This week marks the centennial celebration of the Armory show, the groundbreaking exhibition that introduced the American public to modern art. The name most associated with the show is that of photographer Alfred Stieglitz. In a series of exhibitions at his 291 Fifth Avenue gallery, known simply as "291," Stieglitz provided Americans with their first opportunity to see the work of European artists such Matisse, Cézanne and Picasso on this side of the Atlantic.
But Stieglitz's key collaborator in those years, Mexican artist and writer Marius de Zayas, played an equally critical role. It was de Zayas, for instance, who arranged the first American exhibition of Pablo Picasso's work, held at 291 in 1911. He also persuaded Stieglitz to put on the Armory's first major exhibition of African art, and ultimately became an important gallerist in his own right. "During the second decade of the 20th century, de Zayas and Stieglitz did more [to bring modern art] to the public's attention than any other men of their generation," wrote art dealer and scholar Francis M. Naumann in his introduction to "How, When, and Why Modern Art Came to New York," de Zayas's memoir of his early years in New York written at the urging of legendary Museum of Modern Art director Alfred H. Barr Jr.
Yet de Zayas's role in introducing modern art to America remains largely unknown. Deborah Cullen, Director and Chief Curator of Columbia University's Miriam & Ira D. Wallach Art Gallery, says that de Zayas "has certainly been sidelined by the mainstream story of American modernism." Cullen, a former chief curator of El Museo del Barrio who did research on de Zayas's personal files, says numerous cultural figures have fallen into this type of obscurity. It happens for many reasons, "not the least of which is certainly ethnicity," she says.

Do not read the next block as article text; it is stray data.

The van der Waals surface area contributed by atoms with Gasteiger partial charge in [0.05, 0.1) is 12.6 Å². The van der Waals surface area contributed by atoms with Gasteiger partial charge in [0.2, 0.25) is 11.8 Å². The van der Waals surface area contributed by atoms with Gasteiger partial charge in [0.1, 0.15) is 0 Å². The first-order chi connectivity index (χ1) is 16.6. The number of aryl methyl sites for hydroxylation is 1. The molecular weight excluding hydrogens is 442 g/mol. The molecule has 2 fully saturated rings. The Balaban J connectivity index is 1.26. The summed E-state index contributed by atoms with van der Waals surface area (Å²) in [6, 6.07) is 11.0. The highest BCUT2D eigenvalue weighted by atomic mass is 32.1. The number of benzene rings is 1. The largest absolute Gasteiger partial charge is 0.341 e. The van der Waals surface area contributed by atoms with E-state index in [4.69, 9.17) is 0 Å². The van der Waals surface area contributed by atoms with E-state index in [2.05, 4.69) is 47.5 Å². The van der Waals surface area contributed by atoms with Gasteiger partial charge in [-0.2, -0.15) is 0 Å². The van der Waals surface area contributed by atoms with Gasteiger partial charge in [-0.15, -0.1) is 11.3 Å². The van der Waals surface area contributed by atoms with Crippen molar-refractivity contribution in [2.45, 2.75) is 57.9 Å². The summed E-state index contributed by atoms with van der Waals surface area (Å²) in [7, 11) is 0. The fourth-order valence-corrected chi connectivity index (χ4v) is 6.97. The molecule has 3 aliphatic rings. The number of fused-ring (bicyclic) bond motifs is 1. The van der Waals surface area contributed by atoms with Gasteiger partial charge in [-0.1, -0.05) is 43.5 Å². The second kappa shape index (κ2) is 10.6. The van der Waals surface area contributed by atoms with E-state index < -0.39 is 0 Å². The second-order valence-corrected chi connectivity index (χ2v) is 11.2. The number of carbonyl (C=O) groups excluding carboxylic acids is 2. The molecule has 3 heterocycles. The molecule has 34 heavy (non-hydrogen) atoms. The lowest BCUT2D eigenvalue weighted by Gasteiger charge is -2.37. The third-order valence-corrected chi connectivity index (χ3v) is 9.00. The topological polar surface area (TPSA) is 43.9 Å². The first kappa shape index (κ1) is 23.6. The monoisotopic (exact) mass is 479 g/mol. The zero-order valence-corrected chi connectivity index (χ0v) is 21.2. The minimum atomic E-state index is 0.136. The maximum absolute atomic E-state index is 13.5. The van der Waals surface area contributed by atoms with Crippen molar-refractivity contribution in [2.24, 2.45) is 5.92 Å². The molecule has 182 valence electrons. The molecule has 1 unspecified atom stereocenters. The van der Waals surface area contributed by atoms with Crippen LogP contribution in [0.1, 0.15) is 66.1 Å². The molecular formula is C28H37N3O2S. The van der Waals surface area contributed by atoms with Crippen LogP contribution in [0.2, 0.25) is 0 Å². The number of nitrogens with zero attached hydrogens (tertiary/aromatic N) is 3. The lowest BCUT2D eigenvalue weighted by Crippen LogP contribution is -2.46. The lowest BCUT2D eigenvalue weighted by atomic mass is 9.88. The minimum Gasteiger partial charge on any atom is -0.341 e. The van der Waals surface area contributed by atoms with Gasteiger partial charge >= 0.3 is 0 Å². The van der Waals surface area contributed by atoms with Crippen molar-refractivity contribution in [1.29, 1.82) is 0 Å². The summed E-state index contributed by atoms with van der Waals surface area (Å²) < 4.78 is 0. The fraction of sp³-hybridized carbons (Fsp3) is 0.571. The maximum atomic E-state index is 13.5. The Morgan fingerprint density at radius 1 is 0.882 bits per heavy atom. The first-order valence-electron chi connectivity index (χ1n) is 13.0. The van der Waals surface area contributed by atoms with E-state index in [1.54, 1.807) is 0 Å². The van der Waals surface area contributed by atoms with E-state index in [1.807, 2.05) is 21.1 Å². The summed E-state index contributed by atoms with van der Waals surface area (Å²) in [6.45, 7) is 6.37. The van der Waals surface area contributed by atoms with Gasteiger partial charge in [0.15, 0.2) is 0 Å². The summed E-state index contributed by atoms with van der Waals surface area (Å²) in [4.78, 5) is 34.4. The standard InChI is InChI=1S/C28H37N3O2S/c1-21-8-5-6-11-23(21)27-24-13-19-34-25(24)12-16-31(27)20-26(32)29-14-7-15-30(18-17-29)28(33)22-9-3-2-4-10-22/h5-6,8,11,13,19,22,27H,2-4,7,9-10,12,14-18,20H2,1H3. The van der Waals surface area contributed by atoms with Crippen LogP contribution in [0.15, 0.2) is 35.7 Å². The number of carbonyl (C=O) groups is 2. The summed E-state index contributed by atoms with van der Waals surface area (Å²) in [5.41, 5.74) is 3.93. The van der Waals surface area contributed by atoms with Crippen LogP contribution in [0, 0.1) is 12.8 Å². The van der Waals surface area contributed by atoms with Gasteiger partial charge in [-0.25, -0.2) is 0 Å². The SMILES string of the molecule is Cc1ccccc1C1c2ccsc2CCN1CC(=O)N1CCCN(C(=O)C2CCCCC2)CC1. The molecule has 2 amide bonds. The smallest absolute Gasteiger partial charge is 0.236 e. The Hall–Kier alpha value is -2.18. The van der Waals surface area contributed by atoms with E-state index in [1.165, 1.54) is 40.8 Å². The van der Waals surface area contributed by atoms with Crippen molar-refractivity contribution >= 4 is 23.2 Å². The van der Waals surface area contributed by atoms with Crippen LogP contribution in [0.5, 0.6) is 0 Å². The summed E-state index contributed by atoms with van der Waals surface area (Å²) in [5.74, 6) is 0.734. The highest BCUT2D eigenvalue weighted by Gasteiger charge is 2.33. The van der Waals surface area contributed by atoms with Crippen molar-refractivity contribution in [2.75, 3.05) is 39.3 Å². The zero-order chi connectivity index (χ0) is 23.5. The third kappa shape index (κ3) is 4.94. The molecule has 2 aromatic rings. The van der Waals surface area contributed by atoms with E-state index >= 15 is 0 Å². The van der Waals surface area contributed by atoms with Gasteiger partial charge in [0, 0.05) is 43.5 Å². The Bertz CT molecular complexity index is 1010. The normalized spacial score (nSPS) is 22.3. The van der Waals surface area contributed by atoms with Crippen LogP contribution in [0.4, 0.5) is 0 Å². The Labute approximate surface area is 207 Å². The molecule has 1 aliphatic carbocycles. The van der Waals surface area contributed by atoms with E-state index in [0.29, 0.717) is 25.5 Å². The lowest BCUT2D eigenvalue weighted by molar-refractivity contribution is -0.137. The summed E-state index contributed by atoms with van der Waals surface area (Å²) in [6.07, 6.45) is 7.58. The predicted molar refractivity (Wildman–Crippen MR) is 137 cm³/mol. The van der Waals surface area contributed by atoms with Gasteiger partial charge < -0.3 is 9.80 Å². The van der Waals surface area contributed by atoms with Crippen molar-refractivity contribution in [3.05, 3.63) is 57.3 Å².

De Zayas's Mexican heritage, however, appears to have been an advantage for him. "If you scratch the surface of the 1910s, 1920s and later, you will find de Zayas popping up everywhere. And it would seem that, in many cases, his Mexicanidad helped him," said Cullen.
"He was an exceptionally intelligent and sophisticated man whose foreign background was found, if anything, appealing and attractive to most who encountered him," said Naumann via email.
It was as a boy in Mexico that de Zayas's attraction to art began. Born Marius de Zayas Enriquez y Calmet in Veracruz, Mexico, in 1880, he enjoyed rigorous training in art growing up, including long sojourns in Europe. His father, the poet and journalist Rafael de Zayas Enriquez, was part of the country's wealthy political elite, and eventually de Zayas began drawing caricatures for his father's paper. By the time he was 26, he was a caricaturist for Mexico's leading newspaper, El Diario.
Not long after, his father, a long-time supporter of Mexican strongman Porfirio Díaz, fell out with the regime, and the family went into exile, arriving in New York in 1907. De Zayas got a job at Joseph Pulitzer's New York World and wrote chronicles on the city's artistic life for América, a Spanish-language magazine published by his father.